by Lio Mangubat| October 29, 2022 | Published by | READ THE STORY HERE

PIONEERED LAST year in Manila as non-motorized mobility came into focus because of the lockdowns, the volunteer-driven Citizen’s Bike Count cast a wider, nationwide net for this year’s count.

The findings of the more than 600-volunteer strong initiative? A total of 191,578 cyclists pedaling around the major roads of ten Philippine cities, including Naga, Cebu, Mandaue, Davao, Baguio, Iloilo, as well as four cities in Metro Manila.

The volunteers also noted a tremendous gap between male and female cyclists, with women riders making up only 3.83 percent of the total. Helmet use was split evenly among the counted population, with bikers riding with helmets on making up 51.43 percent of the count.

How was the 2022 Citizen’s Bike Count done?
The count was accomplished by volunteers stationed in 99 different locations across the ten cities. Counts were taken during the peak morning commute hours, and then again in the afternoon to evening commute.

Organizers stressed that the 191,578 bikers was still a “significant undercount.”

“We need permanent count programs that use appropriate technologies to ensure we capture up to date data focused on the growing population of cyclists and active transport users in the country,” said Aldrin Pelicano of MNL Moves and the Institute for Climate and Sustainable Cities, which are among the key organizations behind the bike count.

Still, he said, the project “was our response and contribution to the continuing challenge over the lack of bike traffic data. Investments in active transport infrastructure is best justified when anchored on regularly collected and analyzed data.”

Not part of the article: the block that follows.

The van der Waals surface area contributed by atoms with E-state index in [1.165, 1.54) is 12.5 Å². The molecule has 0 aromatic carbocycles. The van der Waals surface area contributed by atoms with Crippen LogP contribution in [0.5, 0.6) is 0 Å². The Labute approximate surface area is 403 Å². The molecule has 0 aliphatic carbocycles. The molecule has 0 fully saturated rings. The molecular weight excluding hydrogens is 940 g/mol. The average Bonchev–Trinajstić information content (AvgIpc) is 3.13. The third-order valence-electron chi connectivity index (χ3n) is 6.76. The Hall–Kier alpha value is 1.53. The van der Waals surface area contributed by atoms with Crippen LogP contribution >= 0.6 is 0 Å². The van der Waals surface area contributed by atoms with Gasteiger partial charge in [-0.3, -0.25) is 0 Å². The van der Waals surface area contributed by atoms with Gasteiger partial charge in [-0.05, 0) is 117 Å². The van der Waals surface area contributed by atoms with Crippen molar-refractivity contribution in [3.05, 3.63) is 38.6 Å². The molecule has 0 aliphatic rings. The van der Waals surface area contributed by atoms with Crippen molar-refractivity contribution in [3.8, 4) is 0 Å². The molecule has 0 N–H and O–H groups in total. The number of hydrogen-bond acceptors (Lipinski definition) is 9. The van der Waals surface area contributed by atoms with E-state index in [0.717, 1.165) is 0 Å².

According to a statement released by the organizers, the 191,578 bikers represent daily fuel cost savings of up to P307,329.53 — “compelling figures,” said the statement, “given the continuing rise in fuel prices in the Philippines.”

Organizers hope that the bike count data would be used to improve mobility programs and policies.

For example, “Bicol has one of the lowest minimum wages in the country, and in turn, laborers and construction workers cycle to save money. These are the stories that we see through numbers,” said Ramon Dominic Nobleza, a Metro Naga Active Transport Community organizer.

“Ang masaya dito sa ginawa namin[g] bike count is that it empowers people, and it ensures that people are accounted for. This bike count has provided the conclusion that there is power in people to exercise their right to quality travel. What kind of quality? Makatao, ligtas, at para sa lahat,” added Nobleza.

Photo: A bike count volunteer counts bike commuters in Panganiban Drive, Naga City on June 24, 2022. (CEPPIO)